DIY Layered Santa Soap (melt and pour)

It’s that time of year! I am one of these people who truly loves the holidays, I still feel the magic and excitement of the holidays. It probably helps that I always take two weeks off work at the end of the year, so that also gives me something to look forward to in addition to the holidays.

Over the years, I’ve come to learn that my homemade soaps are appreciated and looked forward to more than the presents that I buy my colleagues/friends/family. I now give a mixture of homemade items and bought items. As this soap is specifically Santa themed, they needs to given around the holidays, although I would find it utterly delightful if someone gave it to me in June, I do love when stores are eager and put out one or two items in June!

I have to say that I cant give measurements for this tutorial, as there are lots of little steps. Truthfully speaking, Ive never measured how much I put in each soap, as Ive always eye-balled it (sorry)!


DIY Layered Santa Soap

  • Clear Melt and pour base – I use Stephenson
  • White Melt and pour base – you will need more white than clear
  • Mica powders (I use red and green) – do not use food colouring as this is not suitable for skin contact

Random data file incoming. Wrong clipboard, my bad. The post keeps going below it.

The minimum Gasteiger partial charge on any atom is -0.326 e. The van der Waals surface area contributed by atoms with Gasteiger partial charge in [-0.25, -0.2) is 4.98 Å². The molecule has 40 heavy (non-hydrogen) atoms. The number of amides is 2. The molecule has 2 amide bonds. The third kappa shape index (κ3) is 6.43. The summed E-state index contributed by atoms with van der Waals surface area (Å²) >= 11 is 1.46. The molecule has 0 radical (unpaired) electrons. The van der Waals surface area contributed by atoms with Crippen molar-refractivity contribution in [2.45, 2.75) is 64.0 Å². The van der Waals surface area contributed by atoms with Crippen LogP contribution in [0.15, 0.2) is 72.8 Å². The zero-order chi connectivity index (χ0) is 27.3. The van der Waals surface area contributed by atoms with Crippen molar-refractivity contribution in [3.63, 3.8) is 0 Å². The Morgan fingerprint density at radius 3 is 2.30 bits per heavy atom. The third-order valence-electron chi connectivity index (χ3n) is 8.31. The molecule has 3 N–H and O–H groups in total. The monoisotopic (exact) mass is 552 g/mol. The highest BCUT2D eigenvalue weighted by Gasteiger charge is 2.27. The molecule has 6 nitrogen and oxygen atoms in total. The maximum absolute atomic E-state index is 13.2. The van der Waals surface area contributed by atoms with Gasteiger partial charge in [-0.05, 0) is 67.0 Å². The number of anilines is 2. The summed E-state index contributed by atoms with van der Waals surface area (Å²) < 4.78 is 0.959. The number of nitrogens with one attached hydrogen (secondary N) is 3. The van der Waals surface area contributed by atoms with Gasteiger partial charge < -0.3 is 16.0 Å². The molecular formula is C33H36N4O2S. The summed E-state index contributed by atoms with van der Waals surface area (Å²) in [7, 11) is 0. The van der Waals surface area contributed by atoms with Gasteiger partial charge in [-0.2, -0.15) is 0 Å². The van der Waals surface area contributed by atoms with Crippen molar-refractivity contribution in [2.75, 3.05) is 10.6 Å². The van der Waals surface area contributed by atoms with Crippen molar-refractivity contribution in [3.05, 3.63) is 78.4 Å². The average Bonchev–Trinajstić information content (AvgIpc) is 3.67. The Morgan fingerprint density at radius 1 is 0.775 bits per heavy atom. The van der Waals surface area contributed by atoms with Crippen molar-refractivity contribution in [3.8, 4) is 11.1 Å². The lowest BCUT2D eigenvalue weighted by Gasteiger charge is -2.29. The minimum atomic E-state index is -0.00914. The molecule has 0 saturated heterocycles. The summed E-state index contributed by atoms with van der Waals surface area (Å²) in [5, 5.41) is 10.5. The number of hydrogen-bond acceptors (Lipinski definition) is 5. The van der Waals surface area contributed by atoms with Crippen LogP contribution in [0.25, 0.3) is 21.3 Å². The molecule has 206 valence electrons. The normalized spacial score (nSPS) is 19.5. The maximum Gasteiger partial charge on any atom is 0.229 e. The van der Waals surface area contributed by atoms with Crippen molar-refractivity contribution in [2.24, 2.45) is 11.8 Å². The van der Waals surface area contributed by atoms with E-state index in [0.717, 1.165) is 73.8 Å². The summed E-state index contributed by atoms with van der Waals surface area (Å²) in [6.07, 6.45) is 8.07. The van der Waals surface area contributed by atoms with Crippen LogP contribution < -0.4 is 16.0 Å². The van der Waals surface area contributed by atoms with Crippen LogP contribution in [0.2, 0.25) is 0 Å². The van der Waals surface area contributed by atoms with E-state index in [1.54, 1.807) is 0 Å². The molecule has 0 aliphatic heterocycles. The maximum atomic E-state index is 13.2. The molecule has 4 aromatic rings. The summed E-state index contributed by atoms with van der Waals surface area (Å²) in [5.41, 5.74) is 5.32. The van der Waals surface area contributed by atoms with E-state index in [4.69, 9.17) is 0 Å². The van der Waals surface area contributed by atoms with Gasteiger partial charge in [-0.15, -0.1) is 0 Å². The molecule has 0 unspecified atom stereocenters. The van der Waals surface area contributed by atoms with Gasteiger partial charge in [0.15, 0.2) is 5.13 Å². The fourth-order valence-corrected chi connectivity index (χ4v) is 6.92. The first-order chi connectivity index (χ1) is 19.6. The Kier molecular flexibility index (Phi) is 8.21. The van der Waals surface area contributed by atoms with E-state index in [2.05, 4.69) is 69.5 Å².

• Castor oil (or avocado, apricot kernel or almond old) – I use roughly 1-2% oil
  • Essential oil (Peppermint, pine, any holiday scent will work but avoid colours which make discolour the white base – see step) – 1% of overall weight to be used in essential oil, if you have 100g of base, use 1g of essential oil
  • Cellophane or any other kind of plastic to wrap your soaps in
  • Santa mould – I bought mine of Ebay but go wherever suits you
  • Soap moulds – I found Tupperware that suited the size that I needed to fit in Santa
  1. First you need to create your Santa embeds. Melt down a small amount of white soap base and add in the mica. As I only have 1 mould, I spend an evening creating the Santa embeds. I do not add any essential oils to them, I just use the base and mica powder. Once Ive popped them out of their mould, normally I have a bit of excess base around the edges(antlers, toy bag, hooves, etc) and I trim them with a toothpick (second picture). I follow standard melt and pour melting technique of melting it for 20-30 seconds at a time (even around 15 seconds) in a microwave, covered with cling film. I then stir in the mica powder until I get the desired colour and then pour into the mould. I then spray with alcohol to dissolve the air bubbles.